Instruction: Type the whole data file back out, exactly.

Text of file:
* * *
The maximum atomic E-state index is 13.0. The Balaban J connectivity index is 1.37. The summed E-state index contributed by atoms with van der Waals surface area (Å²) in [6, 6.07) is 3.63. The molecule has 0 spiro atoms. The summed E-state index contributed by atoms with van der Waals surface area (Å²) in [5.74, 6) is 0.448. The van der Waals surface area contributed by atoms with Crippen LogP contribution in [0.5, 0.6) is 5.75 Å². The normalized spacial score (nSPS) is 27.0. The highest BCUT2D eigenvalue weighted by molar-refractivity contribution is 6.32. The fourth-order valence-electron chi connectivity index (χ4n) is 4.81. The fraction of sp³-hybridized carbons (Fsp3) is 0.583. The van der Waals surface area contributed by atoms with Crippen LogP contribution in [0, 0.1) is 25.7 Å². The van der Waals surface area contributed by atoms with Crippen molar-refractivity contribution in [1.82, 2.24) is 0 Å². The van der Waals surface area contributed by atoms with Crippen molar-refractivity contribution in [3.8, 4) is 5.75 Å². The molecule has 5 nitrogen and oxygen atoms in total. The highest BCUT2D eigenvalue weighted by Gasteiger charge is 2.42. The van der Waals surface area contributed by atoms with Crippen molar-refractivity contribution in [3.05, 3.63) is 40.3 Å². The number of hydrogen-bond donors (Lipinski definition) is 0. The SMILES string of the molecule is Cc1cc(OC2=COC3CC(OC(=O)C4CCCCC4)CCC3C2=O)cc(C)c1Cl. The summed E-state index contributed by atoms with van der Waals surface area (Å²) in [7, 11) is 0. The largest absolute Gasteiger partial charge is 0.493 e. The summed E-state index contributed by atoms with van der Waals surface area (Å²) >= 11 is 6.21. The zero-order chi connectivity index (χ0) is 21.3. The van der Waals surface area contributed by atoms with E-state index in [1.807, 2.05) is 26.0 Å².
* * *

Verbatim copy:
The maximum atomic E-state index is 13.0. The Balaban J connectivity index is 1.37. The summed E-state index contributed by atoms with van der Waals surface area (Å²) in [6, 6.07) is 3.63. The molecule has 0 spiro atoms. The summed E-state index contributed by atoms with van der Waals surface area (Å²) in [5.74, 6) is 0.448. The van der Waals surface area contributed by atoms with Crippen LogP contribution in [0.5, 0.6) is 5.75 Å². The normalized spacial score (nSPS) is 27.0. The highest BCUT2D eigenvalue weighted by molar-refractivity contribution is 6.32. The fourth-order valence-electron chi connectivity index (χ4n) is 4.81. The fraction of sp³-hybridized carbons (Fsp3) is 0.583. The van der Waals surface area contributed by atoms with Crippen LogP contribution in [0, 0.1) is 25.7 Å². The van der Waals surface area contributed by atoms with Crippen molar-refractivity contribution in [1.82, 2.24) is 0 Å². The van der Waals surface area contributed by atoms with Crippen molar-refractivity contribution in [3.8, 4) is 5.75 Å². The molecule has 5 nitrogen and oxygen atoms in total. The highest BCUT2D eigenvalue weighted by Gasteiger charge is 2.42. The van der Waals surface area contributed by atoms with Crippen molar-refractivity contribution in [3.05, 3.63) is 40.3 Å². The number of hydrogen-bond donors (Lipinski definition) is 0. The SMILES string of the molecule is Cc1cc(OC2=COC3CC(OC(=O)C4CCCCC4)CCC3C2=O)cc(C)c1Cl. The summed E-state index contributed by atoms with van der Waals surface area (Å²) in [7, 11) is 0. The largest absolute Gasteiger partial charge is 0.493 e. The summed E-state index contributed by atoms with van der Waals surface area (Å²) >= 11 is 6.21. The zero-order chi connectivity index (χ0) is 21.3. The van der Waals surface area contributed by atoms with E-state index in [1.807, 2.05) is 26.0 Å².